PDA Society

PDA Society

At a glance


  • Children / families
  • Health and well being / research and care
  • Learning disabilities / difficulties
  • Mental health

Other details

Organisation type: 
Geographical remit: 
National - Britain


PDA stands for Pathological Demand Avoidance and this name is used to describe autistic people for whom any kind of demand triggers a fear response. This is more than not wanting to do something, or refusing to do something, it is the experience of being unable to do things (even things you desperately want to do) if at a conscious or unconscious level you perceive them as threatening your autonomy. For some people even bodily urges like thirst or hunger can be perceived as demands.

Yet autistic people with a PDA profile often don’t get the support they need to thrive. This causes completely avoidable harm and can lead to very poor mental health outcomes. 70% of the PDA community say a lack of understanding about PDA is a barrier to getting help. 81% of PDA people experience severe anxiety; 73% have low self-esteem and 19% experience severe depression. This is not inevitable - support & information make a radical difference.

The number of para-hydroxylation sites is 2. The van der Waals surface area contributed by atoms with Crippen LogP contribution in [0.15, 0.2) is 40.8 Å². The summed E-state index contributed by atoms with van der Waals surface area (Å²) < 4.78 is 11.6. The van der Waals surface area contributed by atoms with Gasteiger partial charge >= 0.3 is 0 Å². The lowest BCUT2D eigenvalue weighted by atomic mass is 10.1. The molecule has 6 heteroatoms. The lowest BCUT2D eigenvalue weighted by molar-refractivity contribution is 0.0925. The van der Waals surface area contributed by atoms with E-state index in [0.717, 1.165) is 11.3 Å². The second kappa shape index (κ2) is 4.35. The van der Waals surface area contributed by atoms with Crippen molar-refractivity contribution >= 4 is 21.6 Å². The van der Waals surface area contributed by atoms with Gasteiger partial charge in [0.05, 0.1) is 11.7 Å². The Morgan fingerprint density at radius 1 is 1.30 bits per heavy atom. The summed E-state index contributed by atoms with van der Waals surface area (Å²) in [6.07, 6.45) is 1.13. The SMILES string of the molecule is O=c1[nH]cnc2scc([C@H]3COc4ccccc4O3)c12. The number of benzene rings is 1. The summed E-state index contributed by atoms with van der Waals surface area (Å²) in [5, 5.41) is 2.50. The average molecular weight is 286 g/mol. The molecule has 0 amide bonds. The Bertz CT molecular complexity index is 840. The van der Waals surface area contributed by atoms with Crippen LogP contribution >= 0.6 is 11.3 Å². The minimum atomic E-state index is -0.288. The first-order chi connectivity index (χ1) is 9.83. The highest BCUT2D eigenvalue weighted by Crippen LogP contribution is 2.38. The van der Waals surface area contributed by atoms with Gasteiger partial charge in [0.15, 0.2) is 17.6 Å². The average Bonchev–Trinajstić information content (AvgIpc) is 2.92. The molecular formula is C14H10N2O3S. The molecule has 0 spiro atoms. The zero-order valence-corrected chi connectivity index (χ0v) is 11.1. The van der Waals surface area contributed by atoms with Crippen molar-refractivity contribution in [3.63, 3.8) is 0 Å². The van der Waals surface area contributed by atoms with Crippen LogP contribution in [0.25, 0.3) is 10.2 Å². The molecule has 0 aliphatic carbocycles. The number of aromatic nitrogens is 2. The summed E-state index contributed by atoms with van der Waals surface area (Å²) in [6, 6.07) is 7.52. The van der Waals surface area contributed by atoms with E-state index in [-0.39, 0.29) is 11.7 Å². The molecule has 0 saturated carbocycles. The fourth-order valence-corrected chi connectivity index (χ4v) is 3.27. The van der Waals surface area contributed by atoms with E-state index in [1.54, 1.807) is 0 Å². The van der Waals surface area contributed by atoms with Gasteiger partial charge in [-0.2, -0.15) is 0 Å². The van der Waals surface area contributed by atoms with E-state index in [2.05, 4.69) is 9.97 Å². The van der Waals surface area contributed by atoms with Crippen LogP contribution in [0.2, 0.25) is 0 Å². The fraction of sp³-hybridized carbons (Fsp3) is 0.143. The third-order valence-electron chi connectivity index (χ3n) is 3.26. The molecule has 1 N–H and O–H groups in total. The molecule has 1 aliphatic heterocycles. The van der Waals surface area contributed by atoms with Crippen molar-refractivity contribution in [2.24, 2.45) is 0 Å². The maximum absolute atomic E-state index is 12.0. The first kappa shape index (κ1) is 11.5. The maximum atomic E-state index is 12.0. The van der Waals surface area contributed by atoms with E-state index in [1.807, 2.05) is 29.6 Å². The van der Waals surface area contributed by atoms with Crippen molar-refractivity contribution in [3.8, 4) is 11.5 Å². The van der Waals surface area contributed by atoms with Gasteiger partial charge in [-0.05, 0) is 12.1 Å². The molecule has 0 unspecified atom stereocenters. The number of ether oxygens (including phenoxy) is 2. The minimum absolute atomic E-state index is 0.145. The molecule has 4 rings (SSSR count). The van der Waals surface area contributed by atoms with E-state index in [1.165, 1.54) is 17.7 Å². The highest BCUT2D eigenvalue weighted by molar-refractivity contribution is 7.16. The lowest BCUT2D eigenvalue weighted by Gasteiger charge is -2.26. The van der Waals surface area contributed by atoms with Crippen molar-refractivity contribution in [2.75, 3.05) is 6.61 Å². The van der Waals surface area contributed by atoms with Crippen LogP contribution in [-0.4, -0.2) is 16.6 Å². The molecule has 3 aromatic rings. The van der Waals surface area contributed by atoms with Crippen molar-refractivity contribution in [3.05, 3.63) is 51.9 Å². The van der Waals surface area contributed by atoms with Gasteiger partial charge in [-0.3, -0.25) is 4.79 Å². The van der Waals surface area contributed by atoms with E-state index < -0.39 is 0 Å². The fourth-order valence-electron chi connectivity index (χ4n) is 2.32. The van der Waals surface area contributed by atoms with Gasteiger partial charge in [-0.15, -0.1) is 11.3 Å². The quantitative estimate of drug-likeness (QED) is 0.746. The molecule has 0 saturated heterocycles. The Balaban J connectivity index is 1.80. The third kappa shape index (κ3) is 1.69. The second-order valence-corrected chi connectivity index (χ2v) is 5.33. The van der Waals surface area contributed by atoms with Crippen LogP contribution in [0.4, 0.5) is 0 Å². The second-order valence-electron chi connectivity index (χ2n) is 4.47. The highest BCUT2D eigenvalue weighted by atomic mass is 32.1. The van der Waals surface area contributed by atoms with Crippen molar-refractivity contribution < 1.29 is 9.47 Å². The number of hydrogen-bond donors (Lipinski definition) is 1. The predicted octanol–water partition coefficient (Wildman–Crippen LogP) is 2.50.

And this is where PDA Society comes in. We care about PDA people and believe that happy autonomous lives are possible – everything we do is about trying to make life better for PDA people and the people who care about them.


We do this in four ways:

  • By raising awareness of PDA and providing high quality trustworthy information about it.
  • By training parents and professionals so that they better understand PDA people and what works in offering support that is helpful.
  • By offering tailored support to families through our enquiry line service which is entirely staffed by people who ‘get it’, either because they are a PDA person themself or because they are a parent carer of a PDA person.
  • By supporting PDA people and those that care about them to build mutually supporting safe connections and act collectively to influence change in their own lives and in Society as a whole.

Underpinning all of this is our commitment to research and using evidence to influence better understanding, better support and better outcomes for PDA people in the future. You can read our 5 year strategy (which we are one year into) on our website.

Last year we directly supported more than 4,500 people through our training and enquiry line. 750,000 people accessed information on our site. This year we expect that number to rise to a million.

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